Part 06 - Structure: Main Body

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Part 06 - Structure: Main Body Empty Part 06 - Structure: Main Body

Post  studyaids on Tue Apr 14, 2009 1:21 pm

In the main body of your essay, each paragraph should be based on a separate but related aspect of the main topic of the essay. Following the plan you made earlier, write each paragraph almost as though it were under a sub-heading to the main title and supplement each of your points with the evidence you have collected. Students are often unsure about the length of paragraphs but though there is no hard and fast rule, it is a good idea to keep them to four or five sentences.

Supporting your statements is vital and, in the case of a literary essay, this evidence should also be analysed. This means that you should comment on individual words and/or phrases that seem to you to be of particular interest or importance. Analysis of this kind will not only get you extra marks but will also sometimes suggest additional lines of thought which may be helpful, if relevant to the main argument.

Quotations should not be too long, never more than a few lines at most, except in exceptional circumstances, and should adhere to the referencing style you have been requested to use. It is usual to indent longer quotations and set them out on a separate line, single-spaced, following a colon. Shorter quotations (i.e. a line or less) should be incorporated within the text and enclosed within quotation marks.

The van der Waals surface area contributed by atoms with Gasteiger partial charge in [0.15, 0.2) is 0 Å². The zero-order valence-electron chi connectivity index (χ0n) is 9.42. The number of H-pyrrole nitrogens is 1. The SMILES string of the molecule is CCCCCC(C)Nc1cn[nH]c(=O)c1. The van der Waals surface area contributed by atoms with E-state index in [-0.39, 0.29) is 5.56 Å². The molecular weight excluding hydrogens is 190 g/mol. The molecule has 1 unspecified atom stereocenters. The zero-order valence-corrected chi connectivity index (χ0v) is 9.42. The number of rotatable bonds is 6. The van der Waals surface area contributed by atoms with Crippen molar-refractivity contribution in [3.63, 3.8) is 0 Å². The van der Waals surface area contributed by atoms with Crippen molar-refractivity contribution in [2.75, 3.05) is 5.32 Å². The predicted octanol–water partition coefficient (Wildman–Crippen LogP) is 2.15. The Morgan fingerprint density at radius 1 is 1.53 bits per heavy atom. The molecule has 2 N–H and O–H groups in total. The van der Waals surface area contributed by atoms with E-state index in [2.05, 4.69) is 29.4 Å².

Try to end each paragraph in the main body of the essay with a ‘hook’ to the next i.e. an idea that introduces the topic of the subsequent paragraph; follow this up by opening the next paragraph with reference to the link. This will help your essay to flow better and seem to be establishing a pattern which will ultimately lead to your conclusion.
Paragraphs should move on using the basis of furthering the argument. This can be achieved in several ways:

* Sequential writing, where one event follows naturally from another
* Elaborative writing, where you develop a point made previously
* Contrasting/comparing, where an idea contradicts or questions a point in a preceding paragraph

These are just a few ideas, there are many more and your choice may be determined by the type of essay/argument you are constructing.

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